19 November 2013

A crucial scientific question: finding another biosphere

Paul Davies (noted astronomer and popular science writer) published an article today in the NYT, of which I will essay an executive summary.
We really do not know anything about the probability of the origin of life, given accommodating environments, because we have a sample of only one, Earth, which tells us nothing about probability.

So, recent analyses that suggest that watery worlds somewhat like Earth may be relatively common in the Galaxy (and all other similarly situated galaxies, which may well number in the trillions in the wider universe), actually don't give us any information about whether life in the universe is common, rare, or even unique to Earth.

Of course, most scientists have a "hunch" that life is common, but the truth is we just don't know. The origin of life is an intractable problem; it has not yielded to experimental investigation and there is no well-worked out a priori theory that predicts from first principles that life must evolve from non-life. Again, we just do not know, however "sure" we may feel about it.

So, what then? 

To me, this is a very strong argument for the extreme importance of searching for signs of life. There are very promising research projects being worked on and proposed to investigate the chemical signatures of life in the atmospheres of planets orbiting other stars. I would like to suggest that, after research into ameliorating and correcting the effects of climate change, including the development of renewable energy sources and sustainable methods of food production, etc., this is the most significant scientific question of our time.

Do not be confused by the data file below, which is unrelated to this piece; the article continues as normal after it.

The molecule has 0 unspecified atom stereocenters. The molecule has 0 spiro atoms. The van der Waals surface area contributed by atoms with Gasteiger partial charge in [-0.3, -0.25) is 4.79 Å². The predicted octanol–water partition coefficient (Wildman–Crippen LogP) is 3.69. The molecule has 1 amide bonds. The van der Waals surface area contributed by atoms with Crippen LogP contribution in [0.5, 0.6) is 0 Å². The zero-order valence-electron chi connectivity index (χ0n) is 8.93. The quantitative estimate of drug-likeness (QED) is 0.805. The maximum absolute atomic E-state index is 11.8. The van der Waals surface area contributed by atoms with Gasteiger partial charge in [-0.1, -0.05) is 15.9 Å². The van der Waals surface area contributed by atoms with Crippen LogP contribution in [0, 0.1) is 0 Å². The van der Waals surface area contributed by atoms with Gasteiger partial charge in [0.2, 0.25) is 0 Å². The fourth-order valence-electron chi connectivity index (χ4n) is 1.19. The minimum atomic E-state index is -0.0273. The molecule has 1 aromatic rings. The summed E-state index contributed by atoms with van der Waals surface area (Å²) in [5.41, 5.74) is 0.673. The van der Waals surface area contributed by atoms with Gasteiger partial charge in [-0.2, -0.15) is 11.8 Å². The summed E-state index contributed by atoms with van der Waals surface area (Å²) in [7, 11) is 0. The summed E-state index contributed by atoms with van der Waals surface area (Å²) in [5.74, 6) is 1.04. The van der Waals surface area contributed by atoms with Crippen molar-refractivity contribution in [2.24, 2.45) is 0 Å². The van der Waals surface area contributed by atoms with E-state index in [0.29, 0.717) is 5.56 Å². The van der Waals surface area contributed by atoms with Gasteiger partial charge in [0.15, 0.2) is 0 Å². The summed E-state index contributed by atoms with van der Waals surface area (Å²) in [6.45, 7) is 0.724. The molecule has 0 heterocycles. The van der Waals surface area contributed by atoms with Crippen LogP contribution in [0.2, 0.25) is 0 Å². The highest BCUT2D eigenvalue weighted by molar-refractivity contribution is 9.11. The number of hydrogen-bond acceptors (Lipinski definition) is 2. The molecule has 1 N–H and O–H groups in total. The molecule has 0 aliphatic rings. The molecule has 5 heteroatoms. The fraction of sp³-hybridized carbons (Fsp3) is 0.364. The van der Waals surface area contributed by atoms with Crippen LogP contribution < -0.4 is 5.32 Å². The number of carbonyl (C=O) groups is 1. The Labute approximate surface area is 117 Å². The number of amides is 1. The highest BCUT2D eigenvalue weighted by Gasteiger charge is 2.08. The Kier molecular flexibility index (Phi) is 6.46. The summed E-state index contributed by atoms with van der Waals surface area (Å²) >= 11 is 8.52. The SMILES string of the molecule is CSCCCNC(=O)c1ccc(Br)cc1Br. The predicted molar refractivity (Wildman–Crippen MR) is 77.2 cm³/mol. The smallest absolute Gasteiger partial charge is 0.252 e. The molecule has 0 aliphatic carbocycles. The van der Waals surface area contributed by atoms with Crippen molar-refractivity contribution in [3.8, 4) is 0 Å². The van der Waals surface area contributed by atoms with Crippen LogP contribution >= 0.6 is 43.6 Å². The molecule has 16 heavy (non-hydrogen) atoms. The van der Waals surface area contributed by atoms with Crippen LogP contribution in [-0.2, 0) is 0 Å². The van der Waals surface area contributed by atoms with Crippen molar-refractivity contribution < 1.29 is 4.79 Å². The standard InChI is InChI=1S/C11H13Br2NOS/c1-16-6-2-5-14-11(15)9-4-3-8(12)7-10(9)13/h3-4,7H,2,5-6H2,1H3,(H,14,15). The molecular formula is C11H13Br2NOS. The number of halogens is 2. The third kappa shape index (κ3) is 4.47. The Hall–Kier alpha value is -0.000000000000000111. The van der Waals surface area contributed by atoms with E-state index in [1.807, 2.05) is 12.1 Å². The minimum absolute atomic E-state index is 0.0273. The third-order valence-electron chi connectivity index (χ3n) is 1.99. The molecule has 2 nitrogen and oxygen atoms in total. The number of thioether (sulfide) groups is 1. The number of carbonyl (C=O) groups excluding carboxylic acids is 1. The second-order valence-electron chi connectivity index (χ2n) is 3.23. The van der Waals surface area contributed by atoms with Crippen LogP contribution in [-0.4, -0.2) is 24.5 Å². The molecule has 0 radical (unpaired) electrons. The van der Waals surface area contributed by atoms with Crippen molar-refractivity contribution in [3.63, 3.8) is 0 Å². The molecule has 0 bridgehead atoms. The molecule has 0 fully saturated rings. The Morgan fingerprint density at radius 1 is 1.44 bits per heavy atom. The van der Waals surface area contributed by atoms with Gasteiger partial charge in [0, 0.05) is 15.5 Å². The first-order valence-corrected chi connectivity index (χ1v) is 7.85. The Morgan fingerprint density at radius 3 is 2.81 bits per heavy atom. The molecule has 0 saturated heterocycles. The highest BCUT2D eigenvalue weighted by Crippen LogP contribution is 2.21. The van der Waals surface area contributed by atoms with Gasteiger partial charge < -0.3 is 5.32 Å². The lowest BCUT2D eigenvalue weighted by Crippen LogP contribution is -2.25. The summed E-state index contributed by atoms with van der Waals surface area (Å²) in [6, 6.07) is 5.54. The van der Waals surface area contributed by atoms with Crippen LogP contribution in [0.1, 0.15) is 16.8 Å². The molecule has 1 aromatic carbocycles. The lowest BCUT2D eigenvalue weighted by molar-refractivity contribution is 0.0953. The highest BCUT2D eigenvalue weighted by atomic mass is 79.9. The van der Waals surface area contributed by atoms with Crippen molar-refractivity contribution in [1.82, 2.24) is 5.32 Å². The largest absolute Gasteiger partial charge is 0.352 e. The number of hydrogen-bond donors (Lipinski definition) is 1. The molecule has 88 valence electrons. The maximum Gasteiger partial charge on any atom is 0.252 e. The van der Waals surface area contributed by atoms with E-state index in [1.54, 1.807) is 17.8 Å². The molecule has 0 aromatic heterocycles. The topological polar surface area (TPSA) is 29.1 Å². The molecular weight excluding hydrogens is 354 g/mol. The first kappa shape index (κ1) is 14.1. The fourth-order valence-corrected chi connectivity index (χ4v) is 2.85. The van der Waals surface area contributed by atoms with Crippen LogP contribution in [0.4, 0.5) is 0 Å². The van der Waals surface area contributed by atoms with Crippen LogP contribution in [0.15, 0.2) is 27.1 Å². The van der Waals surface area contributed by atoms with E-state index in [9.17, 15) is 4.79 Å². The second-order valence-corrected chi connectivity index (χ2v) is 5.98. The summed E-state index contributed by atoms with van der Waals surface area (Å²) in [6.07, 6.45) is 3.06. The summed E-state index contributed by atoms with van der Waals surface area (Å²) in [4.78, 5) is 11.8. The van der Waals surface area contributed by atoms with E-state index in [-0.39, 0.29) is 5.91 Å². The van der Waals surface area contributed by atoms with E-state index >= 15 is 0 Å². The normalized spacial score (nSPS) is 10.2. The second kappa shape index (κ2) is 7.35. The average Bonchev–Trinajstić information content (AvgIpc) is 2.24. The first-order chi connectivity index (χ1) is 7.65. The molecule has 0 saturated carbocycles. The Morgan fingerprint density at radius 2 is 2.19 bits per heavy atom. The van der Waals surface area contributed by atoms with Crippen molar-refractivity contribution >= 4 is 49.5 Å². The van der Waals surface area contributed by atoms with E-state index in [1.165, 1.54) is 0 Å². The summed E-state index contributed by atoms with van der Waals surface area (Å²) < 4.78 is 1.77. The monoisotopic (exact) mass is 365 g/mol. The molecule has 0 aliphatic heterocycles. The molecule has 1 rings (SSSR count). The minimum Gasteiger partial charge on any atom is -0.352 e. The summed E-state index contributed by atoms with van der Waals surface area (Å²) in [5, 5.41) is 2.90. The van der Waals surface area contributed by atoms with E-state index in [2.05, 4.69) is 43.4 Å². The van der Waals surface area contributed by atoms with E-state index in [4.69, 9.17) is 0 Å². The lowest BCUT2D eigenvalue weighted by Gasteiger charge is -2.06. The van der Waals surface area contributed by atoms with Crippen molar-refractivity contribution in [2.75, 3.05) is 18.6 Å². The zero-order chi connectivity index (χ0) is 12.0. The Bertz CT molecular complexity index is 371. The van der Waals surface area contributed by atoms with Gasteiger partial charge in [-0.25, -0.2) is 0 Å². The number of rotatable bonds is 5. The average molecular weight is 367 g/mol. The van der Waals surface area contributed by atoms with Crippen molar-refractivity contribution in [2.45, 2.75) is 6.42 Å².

Because, and this is a critical point, as soon as we have strong evidence of a biosphere anywhere other than Earth, it can then be accepted as a near certainty that life has originated in multiple locations in the universe; and if we find more than one; we can even come by some kind of estimate as to just how common it is.

Why is this important? Well, it just is. If you don't have enough of a sense of wonder to see that, I can't convince you.

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